For quite awhile, Sister Tanner has wanted/needed shelves in the kitchen to store canned goods, etc. on. We have some cupboards, but not nearly big enough to keep what we need. When we do go to a store that carries some of the things we had at home, it is usually a major purchase and it gets really crowded for awhile until we begin to use it up.
After looking for something suitable and not finding it, I decided to draw up a plan of what we needed with dimensions suited to the space in the kitchen. Every time I go to the market in Sector 40, I walk by a yard where I had seen them making window and door frames and figured they might be able to build some shelves. After a weak attempt to explain my drawing and inquire if it could be built, I decided I needed someone who spoke Hindi. Elder Patha volunteered and last Friday, a carpenter showed up who owned the yard I had stopped at. Elder Patha was around so we came to an understanding and negotiated a price for the shelves. He said he would be back and it would take 2-3 days. He asked permission to build the shelves in the driveway. For once, I was surprised at the speed something got done. The carpenter was back in 2 hours with another guy with one of those bicycle pickups with two panels of teak plywood of different thickness, some trim strips, etc. We left about 30 minutes later to go to an appointment and the carpenter was watching his helper mark the thicker panel. By the time we got back several hours later, the shelves were almost together.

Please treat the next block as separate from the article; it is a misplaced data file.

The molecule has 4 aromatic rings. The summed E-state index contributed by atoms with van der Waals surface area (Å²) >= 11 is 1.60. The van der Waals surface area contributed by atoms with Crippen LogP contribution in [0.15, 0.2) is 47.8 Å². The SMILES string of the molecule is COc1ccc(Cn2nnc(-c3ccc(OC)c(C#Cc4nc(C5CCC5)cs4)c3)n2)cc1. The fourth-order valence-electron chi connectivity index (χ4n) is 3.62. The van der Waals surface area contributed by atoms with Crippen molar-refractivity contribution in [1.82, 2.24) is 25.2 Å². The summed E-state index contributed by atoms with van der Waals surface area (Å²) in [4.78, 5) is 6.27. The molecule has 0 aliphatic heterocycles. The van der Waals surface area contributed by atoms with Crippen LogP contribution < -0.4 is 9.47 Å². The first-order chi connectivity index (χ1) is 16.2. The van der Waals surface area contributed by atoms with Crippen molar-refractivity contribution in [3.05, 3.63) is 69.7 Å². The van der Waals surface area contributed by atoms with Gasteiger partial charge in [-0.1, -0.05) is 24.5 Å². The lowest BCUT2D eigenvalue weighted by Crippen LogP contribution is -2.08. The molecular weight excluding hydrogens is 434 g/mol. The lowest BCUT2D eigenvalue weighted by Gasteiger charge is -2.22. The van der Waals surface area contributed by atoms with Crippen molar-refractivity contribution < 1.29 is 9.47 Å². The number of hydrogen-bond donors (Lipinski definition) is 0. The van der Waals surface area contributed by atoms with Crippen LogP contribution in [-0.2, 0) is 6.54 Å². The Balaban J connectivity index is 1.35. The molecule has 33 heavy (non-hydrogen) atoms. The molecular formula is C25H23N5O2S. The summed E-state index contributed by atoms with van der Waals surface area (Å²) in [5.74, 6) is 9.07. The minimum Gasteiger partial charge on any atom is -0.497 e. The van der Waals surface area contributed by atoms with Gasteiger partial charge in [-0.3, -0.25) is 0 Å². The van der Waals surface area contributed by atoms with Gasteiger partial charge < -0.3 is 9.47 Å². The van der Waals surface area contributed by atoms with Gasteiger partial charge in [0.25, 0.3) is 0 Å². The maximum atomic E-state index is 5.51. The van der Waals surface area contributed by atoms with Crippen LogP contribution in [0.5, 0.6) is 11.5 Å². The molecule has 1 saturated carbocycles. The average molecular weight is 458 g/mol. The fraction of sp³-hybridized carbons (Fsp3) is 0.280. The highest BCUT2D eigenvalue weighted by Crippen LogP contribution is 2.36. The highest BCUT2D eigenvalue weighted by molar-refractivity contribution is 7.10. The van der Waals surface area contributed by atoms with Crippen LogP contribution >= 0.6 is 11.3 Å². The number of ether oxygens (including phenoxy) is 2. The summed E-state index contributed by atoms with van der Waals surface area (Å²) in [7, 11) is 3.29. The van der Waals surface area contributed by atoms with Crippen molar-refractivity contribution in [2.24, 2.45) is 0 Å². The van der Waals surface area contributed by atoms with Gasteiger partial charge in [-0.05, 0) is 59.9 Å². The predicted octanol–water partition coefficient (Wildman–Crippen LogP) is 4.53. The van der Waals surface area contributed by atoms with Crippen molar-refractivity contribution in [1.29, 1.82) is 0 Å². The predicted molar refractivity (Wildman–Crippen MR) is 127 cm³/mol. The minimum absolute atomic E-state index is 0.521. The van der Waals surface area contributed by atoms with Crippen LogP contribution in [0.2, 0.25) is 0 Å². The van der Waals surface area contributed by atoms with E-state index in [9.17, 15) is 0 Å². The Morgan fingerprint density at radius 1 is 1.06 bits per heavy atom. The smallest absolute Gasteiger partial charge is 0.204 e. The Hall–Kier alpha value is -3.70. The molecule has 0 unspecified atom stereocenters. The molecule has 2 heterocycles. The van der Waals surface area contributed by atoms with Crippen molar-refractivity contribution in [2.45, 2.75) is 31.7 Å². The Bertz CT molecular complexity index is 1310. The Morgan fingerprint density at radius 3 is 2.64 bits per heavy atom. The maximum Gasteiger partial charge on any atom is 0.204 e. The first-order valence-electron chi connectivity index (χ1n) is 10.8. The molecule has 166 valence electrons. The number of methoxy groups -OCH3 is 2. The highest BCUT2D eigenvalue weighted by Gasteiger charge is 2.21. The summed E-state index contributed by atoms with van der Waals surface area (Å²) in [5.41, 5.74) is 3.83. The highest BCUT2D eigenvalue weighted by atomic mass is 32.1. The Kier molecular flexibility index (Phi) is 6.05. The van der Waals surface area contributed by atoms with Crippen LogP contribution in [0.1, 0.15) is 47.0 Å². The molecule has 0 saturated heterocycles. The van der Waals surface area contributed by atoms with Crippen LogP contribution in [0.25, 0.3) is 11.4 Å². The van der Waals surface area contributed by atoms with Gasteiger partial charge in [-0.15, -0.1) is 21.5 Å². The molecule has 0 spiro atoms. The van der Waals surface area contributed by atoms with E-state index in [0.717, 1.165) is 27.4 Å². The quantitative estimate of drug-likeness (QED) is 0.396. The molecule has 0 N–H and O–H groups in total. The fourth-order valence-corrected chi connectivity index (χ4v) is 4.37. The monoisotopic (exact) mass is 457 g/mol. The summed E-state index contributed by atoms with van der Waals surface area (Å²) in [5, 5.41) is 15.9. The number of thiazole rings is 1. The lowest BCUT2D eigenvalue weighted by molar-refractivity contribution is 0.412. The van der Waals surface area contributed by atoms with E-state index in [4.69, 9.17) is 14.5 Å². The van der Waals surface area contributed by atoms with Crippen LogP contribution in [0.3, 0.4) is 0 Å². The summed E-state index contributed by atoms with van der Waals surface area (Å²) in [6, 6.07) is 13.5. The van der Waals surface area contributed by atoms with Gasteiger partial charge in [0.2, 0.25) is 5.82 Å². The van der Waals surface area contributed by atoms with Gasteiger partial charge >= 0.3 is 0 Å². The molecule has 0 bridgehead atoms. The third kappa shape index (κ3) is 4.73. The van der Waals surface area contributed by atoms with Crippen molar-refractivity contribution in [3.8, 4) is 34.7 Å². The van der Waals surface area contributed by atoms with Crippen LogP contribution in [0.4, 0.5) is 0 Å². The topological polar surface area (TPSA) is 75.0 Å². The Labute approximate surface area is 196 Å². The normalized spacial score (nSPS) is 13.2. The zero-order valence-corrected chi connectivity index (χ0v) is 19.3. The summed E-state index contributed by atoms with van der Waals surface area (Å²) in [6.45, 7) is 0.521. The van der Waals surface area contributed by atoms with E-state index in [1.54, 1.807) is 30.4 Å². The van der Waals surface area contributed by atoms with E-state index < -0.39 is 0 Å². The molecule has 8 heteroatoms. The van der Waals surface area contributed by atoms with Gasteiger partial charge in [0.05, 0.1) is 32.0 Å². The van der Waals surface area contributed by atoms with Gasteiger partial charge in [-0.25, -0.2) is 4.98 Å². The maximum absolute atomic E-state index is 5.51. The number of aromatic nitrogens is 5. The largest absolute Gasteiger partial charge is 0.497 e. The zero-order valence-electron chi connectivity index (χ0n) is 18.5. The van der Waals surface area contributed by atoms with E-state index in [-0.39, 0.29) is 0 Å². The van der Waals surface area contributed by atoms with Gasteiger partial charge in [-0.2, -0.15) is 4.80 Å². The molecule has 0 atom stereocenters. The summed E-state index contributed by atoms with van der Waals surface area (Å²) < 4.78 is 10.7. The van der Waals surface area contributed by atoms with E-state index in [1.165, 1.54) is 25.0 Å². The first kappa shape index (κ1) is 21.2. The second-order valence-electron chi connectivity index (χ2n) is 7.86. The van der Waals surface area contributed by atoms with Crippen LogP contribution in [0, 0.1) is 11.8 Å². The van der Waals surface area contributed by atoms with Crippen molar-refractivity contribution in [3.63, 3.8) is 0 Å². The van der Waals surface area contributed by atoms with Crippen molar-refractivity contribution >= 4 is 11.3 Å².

Trim work yet to come, but nice start. The carptener is in the orange shirt.
They were back Saturday morning and finished up in a couple of hours. Putting a laquer finish on with a piece of cloth. The staining and finish was all done without a brush ... and I challenge you to try out this position to work from.
When we brought the shelves inside, we turned the overhead fan on to prevent either the kitchen blowing up or us getting high, probably both.
Cindy is really happy with her new, good quality shelves and immediately reorganized the kitchen to take advantage.
Working on a month's food storage. Notice the Campbell Soup, canned in India. A lot of American and English brand names are available in India, but produced in country, not imported.